On 20 February 1951 Woodward was promoted temporary major general and made deputy chief of the General Staff. Seven months later he became adjutant general. In 1952 he was elevated to C.B.E. Although he was seen as a candidate for appointment as chief of the General Staff, he was 'tired of dealing with bureaucrats and politicians' and requested that his name should not be put forward. He moved to Sydney in May as general officer commanding, Eastern Command. His new role as senior army officer in New South Wales—which his great-grandfather Charles William Wall had filled in 1823-25—made him a public figure. In speeches and interviews with journalists he avoided controversy. Promoted temporary lieutenant general and substantive major general in December 1953, he was appointed C.B. in 1956.

When Sir John Northcott's successful term as governor of New South Wales drew to a close, Premier J. J. Cahill sought another Australian-born military officer to succeed him. He chose Woodward, who assumed office on 1 August 1957. The thirty-first governor of New South Wales, he was the first to have been born there. Appointed K.C.M.G. (1958) and K.C.V.O. (1963), he was awarded honorary doctorates by the universities of New South Wales (1958), Sydney (1959) and New England (1961). His term was free from serious constitutional problems, and he came to like and respect Cahill and his successors R. J. Heffron and J. B. Renshaw.

Sir Eric and Lady Woodward carried out their duties assiduously, travelling throughout the State, supporting charitable, community and religious organizations, and hosting the many official visitors who stayed at Government House. Democratically minded, they endeavoured to meet a cross-section of the community and to be 'a unifying force' in society. They were understandably annoyed when (Sir) Roden Cutler announced in 1965 (as governor-designate) that he intended to make the office less stuffy and bring it closer to the people. Woodward retired on 31 July that year. Thereafter, he and his wife lived at Wahroonga.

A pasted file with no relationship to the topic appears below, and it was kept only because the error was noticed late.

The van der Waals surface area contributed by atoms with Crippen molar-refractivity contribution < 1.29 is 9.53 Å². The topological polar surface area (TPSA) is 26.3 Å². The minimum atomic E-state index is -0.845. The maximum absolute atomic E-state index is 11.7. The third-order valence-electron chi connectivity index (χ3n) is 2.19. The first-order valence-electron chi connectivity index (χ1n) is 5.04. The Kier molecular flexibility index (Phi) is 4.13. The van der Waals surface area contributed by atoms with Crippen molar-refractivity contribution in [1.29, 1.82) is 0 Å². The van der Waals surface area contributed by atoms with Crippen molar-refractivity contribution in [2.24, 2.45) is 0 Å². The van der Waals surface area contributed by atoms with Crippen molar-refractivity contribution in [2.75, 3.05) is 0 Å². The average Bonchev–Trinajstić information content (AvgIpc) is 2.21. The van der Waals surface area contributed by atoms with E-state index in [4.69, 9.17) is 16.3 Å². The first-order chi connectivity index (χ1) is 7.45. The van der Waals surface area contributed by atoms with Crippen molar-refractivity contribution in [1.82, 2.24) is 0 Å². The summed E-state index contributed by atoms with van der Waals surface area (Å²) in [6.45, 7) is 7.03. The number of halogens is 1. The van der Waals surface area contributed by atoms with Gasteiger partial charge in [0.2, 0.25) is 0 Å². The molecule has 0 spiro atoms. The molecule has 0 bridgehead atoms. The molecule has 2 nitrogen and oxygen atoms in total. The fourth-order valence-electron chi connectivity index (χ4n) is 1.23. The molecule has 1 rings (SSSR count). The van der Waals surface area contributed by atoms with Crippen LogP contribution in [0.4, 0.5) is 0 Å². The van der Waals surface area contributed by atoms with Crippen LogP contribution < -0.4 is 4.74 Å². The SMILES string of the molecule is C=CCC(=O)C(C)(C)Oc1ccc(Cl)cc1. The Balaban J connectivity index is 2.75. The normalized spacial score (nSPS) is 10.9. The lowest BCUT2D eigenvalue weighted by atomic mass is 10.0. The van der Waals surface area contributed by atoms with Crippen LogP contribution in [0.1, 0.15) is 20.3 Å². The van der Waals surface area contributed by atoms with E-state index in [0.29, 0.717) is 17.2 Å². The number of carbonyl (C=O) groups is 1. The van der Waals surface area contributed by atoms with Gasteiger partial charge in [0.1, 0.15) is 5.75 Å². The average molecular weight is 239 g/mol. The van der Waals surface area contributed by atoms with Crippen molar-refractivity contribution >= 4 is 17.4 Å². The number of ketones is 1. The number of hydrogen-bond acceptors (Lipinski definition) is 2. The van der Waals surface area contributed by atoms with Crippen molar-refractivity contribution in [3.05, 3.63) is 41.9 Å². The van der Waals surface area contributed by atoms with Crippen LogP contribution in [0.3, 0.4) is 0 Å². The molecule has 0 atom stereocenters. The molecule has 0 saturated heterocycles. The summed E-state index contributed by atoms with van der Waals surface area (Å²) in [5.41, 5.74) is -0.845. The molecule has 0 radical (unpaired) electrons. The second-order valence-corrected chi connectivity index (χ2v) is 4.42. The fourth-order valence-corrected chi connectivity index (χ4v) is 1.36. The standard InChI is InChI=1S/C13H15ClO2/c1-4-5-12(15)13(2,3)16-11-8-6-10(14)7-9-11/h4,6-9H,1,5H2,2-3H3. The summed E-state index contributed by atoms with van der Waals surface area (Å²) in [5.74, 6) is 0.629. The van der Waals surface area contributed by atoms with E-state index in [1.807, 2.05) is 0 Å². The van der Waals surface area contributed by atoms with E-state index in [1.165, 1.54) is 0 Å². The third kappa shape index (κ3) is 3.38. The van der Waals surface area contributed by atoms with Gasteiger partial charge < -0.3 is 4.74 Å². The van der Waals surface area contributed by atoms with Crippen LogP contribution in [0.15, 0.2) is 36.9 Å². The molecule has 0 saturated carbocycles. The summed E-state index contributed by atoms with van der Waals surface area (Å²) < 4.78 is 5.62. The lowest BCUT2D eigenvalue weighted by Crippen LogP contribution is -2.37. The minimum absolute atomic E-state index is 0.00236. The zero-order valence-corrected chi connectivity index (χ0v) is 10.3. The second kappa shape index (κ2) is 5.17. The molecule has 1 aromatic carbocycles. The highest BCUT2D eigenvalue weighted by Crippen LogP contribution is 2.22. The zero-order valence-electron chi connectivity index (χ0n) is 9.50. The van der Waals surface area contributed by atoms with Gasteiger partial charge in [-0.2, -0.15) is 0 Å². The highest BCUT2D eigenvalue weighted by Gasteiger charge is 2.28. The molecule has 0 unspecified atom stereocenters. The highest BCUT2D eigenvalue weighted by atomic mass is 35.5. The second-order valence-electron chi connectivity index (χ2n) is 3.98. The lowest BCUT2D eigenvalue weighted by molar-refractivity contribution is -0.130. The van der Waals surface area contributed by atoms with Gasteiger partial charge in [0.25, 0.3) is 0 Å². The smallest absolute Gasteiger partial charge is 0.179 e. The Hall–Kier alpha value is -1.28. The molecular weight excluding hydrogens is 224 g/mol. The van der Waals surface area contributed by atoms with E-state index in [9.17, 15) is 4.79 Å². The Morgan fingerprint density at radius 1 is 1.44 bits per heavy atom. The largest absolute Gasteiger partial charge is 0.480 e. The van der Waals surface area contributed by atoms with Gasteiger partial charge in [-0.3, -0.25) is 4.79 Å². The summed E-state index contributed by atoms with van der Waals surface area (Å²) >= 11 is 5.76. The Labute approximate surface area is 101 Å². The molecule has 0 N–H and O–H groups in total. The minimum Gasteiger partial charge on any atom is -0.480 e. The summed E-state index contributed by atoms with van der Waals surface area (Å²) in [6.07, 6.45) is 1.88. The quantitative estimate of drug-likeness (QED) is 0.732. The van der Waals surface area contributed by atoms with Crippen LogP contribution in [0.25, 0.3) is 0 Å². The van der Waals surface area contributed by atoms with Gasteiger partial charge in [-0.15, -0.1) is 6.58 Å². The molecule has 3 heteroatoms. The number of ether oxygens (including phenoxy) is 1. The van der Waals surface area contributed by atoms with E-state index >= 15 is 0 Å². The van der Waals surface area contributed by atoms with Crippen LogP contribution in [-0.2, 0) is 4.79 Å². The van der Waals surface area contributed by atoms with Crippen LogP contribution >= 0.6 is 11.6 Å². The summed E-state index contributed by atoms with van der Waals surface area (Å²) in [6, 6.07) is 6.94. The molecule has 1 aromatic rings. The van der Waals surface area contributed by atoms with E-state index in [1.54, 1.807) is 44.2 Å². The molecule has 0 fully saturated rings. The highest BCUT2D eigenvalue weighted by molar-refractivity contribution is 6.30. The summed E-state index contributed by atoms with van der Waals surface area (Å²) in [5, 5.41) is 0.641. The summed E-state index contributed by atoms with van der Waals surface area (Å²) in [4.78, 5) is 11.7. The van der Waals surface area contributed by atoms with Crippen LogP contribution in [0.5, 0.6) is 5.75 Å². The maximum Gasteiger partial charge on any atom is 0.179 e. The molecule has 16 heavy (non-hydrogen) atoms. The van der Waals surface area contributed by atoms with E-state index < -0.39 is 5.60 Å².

Woodward was six feet (183 cm) tall, handsome and athletic. Driven 'by conscience and a sense of duty', he was an intelligent and hard-working man, always attentive to detail. He found it difficult to delegate responsibility and could sometimes be 'excessively censorious' of the work of others. Sir Eric died of myocardial infarction on 29 December 1967 at Royal Prince Alfred Hospital, Camperdown; he was accorded a state funeral with full military honours and was cremated. His wife survived him, as did their daughter and their son (Sir) Edward who became a judge. W. E. Pidgeon's portrait of Woodward is held by Government House, Sydney.

Select Bibliography

  • Sydney Morning Herald, 28 July 1965, 30 Dec 1967
  • private information.

Citation details

Darryl Bennet, 'Woodward, Sir Eric Winslow (1899–1967)', Australian Dictionary of Biography, National Centre of Biography, Australian National University,, published first in hardcopy 2002, accessed online 26 June 2024.

This article was published in hardcopy in Australian Dictionary of Biography, Volume 16, (Melbourne University Press), 2002

View the front pages for Volume 16

© Copyright Australian Dictionary of Biography, 2006-2024

Eric Winslow Woodward (1899-1967), by unknown photographer, 1945

Eric Winslow Woodward (1899-1967), by unknown photographer, 1945

Australian War Memorial, 120376